20. Sighting

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The morning after our grisly find, we huddled around our usual fire, which sent its trail of smoke into the heavens for everyone and the gods to see. But they all ignored us, like they always did.

Bruna and Farid had volunteered to move Yves' body inland and away from the campsite and to cover it with stones to prevent the birds from picking at his flesh.

Thinking of him buried sent a prickle of dread down my spine. The birds might not get him, but something else would. I had seen a few rats or large mice, and there would also be worms and maggots to stuff themselves with the human fare.

I had tried to comfort Nita, but my sentences had stumbled, and I had ended up sitting silently beside the unmoving woman. She hadn't uttered a single syllable since we had found him. Now she gazed towards the horizon, her hands clutching her opposite elbows.

My stomach rumbled. Some of the water I had drunk to alleviate the everlasting thirst must have been bad. The thought of food both mesmerized and revolted me. My intestines were a battleground of hunger and nausea.

We had eaten most of the ripe fruits in our ravine by now. We needed to go hunting or foraging elsewhere again, or we would starve.

Would we, at some point, eat all the birds and all the fruit of this place? And then, maybe, each other?

If we survived that long.

"We should try to light one on the other side," Bruna said into the brooding silence.

"What?" Chris' word carried a hint of irritation.

"We should light a fire on the west coast. Maybe someone will see us from that side."

"There's nothing that way either." Chris shrugged. "I'd rather spend my energy hunting."

She had a point, though. It would be better than sitting here, watching the sun as it plowed its slow path through the sky. And I'd rather leave the hunting to Chris.

"I agree," I said. "Let's try that." Then a thought came to me. "Or maybe we should carry the wood to the top of one of the hills and light the fire there. It'll be even easier to spot it then."

"Good idea," Bruna said. "Let's do it, the two of us, tomorrow." Then she gazed at Chris. "The men can go hunting while we're doing it."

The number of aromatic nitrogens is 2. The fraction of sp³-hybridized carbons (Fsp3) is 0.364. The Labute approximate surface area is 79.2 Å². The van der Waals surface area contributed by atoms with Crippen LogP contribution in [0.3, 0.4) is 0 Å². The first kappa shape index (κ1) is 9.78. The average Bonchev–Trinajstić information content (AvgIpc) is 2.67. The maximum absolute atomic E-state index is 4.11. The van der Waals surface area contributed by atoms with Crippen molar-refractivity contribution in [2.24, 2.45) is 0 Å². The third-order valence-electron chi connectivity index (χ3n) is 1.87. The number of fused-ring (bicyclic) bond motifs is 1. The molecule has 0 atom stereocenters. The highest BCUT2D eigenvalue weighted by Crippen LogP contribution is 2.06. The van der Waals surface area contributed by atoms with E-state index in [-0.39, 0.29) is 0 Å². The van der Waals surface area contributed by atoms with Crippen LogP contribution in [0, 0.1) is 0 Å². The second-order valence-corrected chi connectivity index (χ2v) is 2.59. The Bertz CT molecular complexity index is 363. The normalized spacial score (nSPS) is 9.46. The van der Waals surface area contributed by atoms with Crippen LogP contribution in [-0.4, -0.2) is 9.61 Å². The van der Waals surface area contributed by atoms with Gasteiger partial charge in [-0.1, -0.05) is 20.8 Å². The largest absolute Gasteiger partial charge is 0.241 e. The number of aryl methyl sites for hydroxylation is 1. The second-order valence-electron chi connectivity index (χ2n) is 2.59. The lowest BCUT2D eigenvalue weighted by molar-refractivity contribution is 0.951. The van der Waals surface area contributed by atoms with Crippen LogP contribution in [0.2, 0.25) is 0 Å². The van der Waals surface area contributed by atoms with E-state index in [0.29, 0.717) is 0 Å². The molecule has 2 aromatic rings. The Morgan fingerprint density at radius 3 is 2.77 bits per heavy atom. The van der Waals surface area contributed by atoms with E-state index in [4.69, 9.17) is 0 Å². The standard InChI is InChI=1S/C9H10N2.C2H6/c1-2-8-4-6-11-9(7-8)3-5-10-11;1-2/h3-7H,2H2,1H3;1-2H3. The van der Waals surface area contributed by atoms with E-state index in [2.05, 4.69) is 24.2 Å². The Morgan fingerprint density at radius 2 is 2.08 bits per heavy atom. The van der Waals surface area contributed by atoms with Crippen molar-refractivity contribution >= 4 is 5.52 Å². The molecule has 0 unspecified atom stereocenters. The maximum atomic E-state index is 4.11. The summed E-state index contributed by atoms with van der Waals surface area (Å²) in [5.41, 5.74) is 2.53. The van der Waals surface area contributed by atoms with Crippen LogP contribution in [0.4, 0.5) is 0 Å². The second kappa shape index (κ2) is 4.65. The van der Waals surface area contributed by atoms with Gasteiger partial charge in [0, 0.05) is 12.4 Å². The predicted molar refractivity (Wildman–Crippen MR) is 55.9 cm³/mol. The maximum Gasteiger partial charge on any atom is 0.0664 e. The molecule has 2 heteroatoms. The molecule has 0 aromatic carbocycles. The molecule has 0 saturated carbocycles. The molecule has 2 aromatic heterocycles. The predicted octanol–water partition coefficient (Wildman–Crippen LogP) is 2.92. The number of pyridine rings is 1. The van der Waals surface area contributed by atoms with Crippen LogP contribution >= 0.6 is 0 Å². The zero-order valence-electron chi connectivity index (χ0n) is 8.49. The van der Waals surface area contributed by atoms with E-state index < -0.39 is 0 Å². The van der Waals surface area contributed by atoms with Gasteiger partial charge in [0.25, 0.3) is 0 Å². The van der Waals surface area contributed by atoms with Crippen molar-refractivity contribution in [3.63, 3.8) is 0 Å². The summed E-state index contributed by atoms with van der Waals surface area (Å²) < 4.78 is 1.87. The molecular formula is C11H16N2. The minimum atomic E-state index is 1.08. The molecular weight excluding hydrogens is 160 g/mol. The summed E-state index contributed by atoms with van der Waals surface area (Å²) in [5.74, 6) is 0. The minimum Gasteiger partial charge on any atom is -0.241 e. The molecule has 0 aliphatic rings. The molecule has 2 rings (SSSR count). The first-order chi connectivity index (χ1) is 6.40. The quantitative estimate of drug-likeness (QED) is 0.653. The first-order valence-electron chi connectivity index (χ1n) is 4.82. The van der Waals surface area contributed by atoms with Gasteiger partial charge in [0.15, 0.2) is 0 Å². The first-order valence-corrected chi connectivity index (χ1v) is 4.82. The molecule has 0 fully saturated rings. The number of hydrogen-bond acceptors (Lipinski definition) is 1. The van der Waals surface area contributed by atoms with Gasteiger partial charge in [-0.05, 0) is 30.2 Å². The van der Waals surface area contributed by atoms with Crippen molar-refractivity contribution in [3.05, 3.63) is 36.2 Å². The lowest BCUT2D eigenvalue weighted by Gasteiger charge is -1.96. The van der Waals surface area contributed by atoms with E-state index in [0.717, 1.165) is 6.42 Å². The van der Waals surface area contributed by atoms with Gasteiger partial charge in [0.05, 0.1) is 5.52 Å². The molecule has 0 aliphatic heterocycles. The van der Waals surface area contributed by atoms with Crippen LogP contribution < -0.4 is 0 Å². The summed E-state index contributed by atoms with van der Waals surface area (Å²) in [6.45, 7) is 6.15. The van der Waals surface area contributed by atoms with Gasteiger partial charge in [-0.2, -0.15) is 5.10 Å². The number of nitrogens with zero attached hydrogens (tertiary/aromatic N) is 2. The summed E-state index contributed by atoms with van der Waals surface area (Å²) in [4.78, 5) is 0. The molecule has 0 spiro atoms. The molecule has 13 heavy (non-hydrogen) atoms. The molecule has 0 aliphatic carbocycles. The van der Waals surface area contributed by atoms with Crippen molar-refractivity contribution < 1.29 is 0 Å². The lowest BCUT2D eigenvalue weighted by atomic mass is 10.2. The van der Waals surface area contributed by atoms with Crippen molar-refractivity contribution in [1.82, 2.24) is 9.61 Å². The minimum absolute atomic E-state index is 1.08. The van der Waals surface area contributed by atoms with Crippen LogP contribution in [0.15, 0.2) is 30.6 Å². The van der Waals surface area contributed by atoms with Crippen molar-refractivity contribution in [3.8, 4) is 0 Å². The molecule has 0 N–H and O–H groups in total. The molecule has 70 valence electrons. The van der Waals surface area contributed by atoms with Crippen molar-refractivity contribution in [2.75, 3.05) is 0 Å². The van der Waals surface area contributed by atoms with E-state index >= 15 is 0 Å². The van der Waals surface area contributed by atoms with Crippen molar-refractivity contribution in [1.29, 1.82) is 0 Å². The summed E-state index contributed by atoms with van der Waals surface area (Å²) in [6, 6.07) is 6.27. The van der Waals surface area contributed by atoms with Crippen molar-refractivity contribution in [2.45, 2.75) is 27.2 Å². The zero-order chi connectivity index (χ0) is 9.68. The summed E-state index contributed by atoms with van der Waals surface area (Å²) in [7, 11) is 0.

"I'll come with you," Farid said. "You'll need a lot of wood, and I'll help you carry it to the top."

"Don't you think we can do it by ourselves?" Bruna tilted her head at him. "You think it needs a man to do it? Think again." She grinned at me then turned back to Farid. "And if we light the fire on the south hill, we won't have to carry much wood anyway. There are shrubs up there, so there will be something we can burn."

"She's right," Chris said. "And I can do with your help, Farid. It'll be easier to catch these birds if there's two of us. One of us can attract their attention while the other one sneaks up from behind and bashes their head." He swatted the fire with a stick, sending up a flurry of ashes. "So the girls light the fire while the guys do the hunting."

Bruna showed him her finger but said nothing.

Farid shook his head. "I don't think that's a good idea." He lowered his voice and gestured at Nita. "We can't leave her alone."

"The south hill is not far from here," Chris said. "They can take her along, at least part of the way."

Nita was still barefoot. I had considered suggesting her to take Yves' shoes, but then I decided against it, afraid that it would make her freak out.

"Yes, we'll take Nita along," Bruna said, "at least until we're in shouting distance of the top. Megan and I will carry the wood all the way up, and then one of us stays there to light the fire and gather some more wood. The other one returns to Nita. If something comes up, we can shout."

Farid gazed at me, the muscle in his cheek twitching. He opened his mouth as if to say something, but Nita interrupted him.

"Hey," she said. She had got up and pointed towards the sea, her hand trembling.

I tried to focus on the water and to see what she was gesturing at. Out there, something glinted in the sun. The glint didn't resolve into a shape, though.

"What is it?" I asked and got up, like the rest of us.

"It looks like a ship," Farid said.

"Hey!" Nita waved her arms.

"They won't hear us," Chris said. "They're miles out. Let's stoke the fire. Add green stuff. We need smoke."

We all ran to collect twigs and leaves to feed to the flames.

Minutes later, we had the fire roaring, and green leaves hissed in the heat, sending up a billowing, gray cloud. The wind carried it inland, away from the water. The smoke grazed the bushes and ran up the ravine to disappear in the depression between the island's two hills.

My heart hammered in my chest as I watched the little spot in the sea. Its wake drew a glittering V pointing away from us.

"I don't think they see us," I said.

And if they saw us, they might think we were nothing but campers.

The spot in the waves had grown smaller.

"They're moving away from us," Chris said. "Quick, we need a bigger fire."

We collected more firewood and tossed it into the fire. The smoke grew stronger, but the ship didn't change course, still heading away from us.

Nita sat at the plateau's edge now, her back towards us. Her shoulders were shaking.

While the others were still working on the fire, I went to join her.

"Hey," I said as I sat down at her side. "That's a good sign, don't you think? It shows that there are boats passing through here. Sooner or later, one will see us. They'll find us."

Hope dies last, they say.

She shook her head. Her cheeks glistened in the sunlight.

"No," she said. "They won't. Not before this damn island kills us all. Like it killed Yves."

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